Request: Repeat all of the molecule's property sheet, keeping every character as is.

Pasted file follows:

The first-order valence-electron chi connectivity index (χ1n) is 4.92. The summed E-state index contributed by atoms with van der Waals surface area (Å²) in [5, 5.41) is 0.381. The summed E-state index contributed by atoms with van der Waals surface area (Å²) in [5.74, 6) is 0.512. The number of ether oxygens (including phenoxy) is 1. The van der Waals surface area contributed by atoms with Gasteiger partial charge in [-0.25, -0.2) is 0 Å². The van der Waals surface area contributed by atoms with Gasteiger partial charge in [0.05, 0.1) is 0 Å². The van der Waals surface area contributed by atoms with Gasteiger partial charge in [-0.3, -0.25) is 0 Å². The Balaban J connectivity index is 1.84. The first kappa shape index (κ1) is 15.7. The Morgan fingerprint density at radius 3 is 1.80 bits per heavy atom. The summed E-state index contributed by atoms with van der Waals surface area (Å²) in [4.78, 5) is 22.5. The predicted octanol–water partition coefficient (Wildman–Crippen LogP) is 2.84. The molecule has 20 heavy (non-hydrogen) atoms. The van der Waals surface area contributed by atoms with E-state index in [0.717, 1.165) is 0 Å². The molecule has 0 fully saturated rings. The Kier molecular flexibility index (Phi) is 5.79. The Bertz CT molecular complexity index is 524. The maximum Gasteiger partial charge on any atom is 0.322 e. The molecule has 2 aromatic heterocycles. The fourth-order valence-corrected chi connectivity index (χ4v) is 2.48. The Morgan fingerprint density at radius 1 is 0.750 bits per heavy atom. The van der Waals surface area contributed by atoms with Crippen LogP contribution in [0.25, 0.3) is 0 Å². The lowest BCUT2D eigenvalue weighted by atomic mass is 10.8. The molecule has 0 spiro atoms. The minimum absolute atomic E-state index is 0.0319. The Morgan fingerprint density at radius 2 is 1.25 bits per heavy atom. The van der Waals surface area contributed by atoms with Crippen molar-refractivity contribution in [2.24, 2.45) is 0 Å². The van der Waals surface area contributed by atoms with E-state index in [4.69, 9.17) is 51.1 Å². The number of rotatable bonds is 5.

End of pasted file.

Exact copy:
The first-order valence-electron chi connectivity index (χ1n) is 4.92. The summed E-state index contributed by atoms with van der Waals surface area (Å²) in [5, 5.41) is 0.381. The summed E-state index contributed by atoms with van der Waals surface area (Å²) in [5.74, 6) is 0.512. The number of ether oxygens (including phenoxy) is 1. The van der Waals surface area contributed by atoms with Gasteiger partial charge in [-0.25, -0.2) is 0 Å². The van der Waals surface area contributed by atoms with Gasteiger partial charge in [0.05, 0.1) is 0 Å². The van der Waals surface area contributed by atoms with Gasteiger partial charge in [-0.3, -0.25) is 0 Å². The Balaban J connectivity index is 1.84. The first kappa shape index (κ1) is 15.7. The Morgan fingerprint density at radius 3 is 1.80 bits per heavy atom. The summed E-state index contributed by atoms with van der Waals surface area (Å²) in [4.78, 5) is 22.5. The predicted octanol–water partition coefficient (Wildman–Crippen LogP) is 2.84. The molecule has 20 heavy (non-hydrogen) atoms. The van der Waals surface area contributed by atoms with E-state index in [0.717, 1.165) is 0 Å². The molecule has 0 fully saturated rings. The Kier molecular flexibility index (Phi) is 5.79. The Bertz CT molecular complexity index is 524. The maximum Gasteiger partial charge on any atom is 0.322 e. The molecule has 2 aromatic heterocycles. The fourth-order valence-corrected chi connectivity index (χ4v) is 2.48. The Morgan fingerprint density at radius 1 is 0.750 bits per heavy atom. The van der Waals surface area contributed by atoms with Crippen LogP contribution in [0.25, 0.3) is 0 Å². The lowest BCUT2D eigenvalue weighted by atomic mass is 10.8. The molecule has 0 spiro atoms. The minimum absolute atomic E-state index is 0.0319. The Morgan fingerprint density at radius 2 is 1.25 bits per heavy atom. The van der Waals surface area contributed by atoms with Crippen molar-refractivity contribution in [2.24, 2.45) is 0 Å². The van der Waals surface area contributed by atoms with E-state index in [4.69, 9.17) is 51.1 Å². The number of rotatable bonds is 5.